3) In 2011, the third time she completed the AT,  Jennifer Pharr Davis set the unofficial record for the fastest thru-hike of the Appalachian Trail with a time of 46 days, 11 hours, and 20 minutes, an average of 47 miles (76 km) a day. She held the record for four years until July 12, 2015, when Scott Jurek finished 3 hours and 12 minutes faster.

“[This trip] I focused on, ‘what is my best out here, what can I do to leave it all out on the trail today? And then tomorrow? And then the next day?’ And in doing that, we got to the end of the trail in 46 days.

When we got there, it was so overwhelming. There are so many emotions at the end. It was really hard to make sense of it all, but one of the first things that was really clarified for me was how amazing it was to accomplish something I know I never could have done on my own. I never could have hiked the trail in 46 days without support, and to be there at the end with the person who meant the most to me [my husband, Brew], and realize we had done that together, and he had given that to me. Like, that was powerful. And it was a bonus, it was a bonus that we set the record.”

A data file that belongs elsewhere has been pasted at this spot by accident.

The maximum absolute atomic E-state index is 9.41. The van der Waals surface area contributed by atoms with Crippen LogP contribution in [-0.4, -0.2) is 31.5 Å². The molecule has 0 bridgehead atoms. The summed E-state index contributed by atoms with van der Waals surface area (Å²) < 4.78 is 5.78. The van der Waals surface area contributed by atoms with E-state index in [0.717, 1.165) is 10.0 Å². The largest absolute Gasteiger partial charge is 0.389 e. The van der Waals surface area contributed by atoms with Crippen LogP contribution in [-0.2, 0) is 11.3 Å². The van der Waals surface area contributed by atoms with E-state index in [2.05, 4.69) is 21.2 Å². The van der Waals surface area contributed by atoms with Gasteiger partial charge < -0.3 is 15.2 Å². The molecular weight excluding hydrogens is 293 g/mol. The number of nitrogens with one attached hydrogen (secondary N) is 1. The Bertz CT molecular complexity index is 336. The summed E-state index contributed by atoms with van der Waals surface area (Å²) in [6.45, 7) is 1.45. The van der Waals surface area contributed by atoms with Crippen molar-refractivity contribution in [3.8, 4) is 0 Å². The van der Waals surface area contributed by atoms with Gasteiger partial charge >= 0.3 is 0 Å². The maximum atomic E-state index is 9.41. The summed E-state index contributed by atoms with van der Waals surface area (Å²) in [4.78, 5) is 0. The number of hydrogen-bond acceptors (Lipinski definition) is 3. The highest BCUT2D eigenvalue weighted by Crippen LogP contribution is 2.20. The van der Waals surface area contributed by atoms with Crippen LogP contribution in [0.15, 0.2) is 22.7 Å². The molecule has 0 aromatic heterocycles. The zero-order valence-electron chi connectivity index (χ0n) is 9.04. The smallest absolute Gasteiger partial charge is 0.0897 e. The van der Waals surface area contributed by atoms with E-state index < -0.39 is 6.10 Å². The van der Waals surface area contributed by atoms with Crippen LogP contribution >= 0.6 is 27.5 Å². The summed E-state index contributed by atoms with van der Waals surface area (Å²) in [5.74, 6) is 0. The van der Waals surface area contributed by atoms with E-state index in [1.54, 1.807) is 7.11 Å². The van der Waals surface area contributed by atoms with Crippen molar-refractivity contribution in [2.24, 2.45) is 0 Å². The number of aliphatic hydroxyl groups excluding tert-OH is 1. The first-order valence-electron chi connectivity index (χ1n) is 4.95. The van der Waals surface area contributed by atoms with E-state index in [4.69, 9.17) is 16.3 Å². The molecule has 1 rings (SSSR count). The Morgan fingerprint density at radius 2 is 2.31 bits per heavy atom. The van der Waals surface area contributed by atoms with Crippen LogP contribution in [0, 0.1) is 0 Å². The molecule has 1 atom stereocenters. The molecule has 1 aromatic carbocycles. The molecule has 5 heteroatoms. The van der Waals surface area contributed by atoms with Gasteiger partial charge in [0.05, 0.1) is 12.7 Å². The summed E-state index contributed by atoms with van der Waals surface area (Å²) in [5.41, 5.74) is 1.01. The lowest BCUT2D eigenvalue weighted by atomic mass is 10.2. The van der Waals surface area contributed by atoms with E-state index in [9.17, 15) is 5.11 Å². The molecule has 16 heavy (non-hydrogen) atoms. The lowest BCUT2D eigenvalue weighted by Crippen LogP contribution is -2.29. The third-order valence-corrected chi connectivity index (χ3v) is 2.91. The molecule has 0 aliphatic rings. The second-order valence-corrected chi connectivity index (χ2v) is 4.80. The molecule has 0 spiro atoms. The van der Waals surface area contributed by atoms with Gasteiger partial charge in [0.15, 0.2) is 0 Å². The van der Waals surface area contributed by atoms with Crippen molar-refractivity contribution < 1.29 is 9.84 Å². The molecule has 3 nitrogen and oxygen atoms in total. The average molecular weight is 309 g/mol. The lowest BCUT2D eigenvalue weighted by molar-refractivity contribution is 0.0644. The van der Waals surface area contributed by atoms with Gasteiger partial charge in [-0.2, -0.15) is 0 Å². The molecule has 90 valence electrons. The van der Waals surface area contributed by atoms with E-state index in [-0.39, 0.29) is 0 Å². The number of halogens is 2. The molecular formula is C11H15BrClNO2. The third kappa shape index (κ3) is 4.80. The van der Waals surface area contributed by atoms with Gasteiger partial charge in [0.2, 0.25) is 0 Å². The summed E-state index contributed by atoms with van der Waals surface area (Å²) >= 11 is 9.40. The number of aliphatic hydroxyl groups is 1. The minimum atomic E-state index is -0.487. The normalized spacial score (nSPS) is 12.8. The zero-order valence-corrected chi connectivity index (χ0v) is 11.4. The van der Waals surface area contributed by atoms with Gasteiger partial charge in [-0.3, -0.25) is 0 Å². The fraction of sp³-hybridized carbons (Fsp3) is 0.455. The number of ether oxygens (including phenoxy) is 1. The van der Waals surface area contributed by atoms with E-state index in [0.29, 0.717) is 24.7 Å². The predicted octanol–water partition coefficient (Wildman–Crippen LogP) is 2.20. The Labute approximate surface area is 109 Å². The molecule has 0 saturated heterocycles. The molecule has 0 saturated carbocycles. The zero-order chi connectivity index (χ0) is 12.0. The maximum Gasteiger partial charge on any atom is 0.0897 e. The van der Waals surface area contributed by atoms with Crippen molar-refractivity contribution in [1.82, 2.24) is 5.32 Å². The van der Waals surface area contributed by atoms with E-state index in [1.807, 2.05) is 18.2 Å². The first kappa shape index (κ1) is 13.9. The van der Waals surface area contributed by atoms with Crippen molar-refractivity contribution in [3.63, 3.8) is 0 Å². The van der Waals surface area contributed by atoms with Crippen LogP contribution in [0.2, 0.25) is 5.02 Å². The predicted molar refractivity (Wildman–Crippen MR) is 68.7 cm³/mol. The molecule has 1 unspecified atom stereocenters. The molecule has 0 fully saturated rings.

4) She felt the most beautiful she’s ever felt on trail. She also realized what she could do made her more beautiful than how she looked.

“The thing I missed the most when it was all over, when I got off trail … was how beautiful I had felt on the trail.

That seemingly doesn’t make sense because I was out there and I was filthy and I was covered in scrapes and bug bites and bruises, and out of all the trails I’ve hiked all over, you smell the worst on the Appalachian – you really do – but that’s not the point.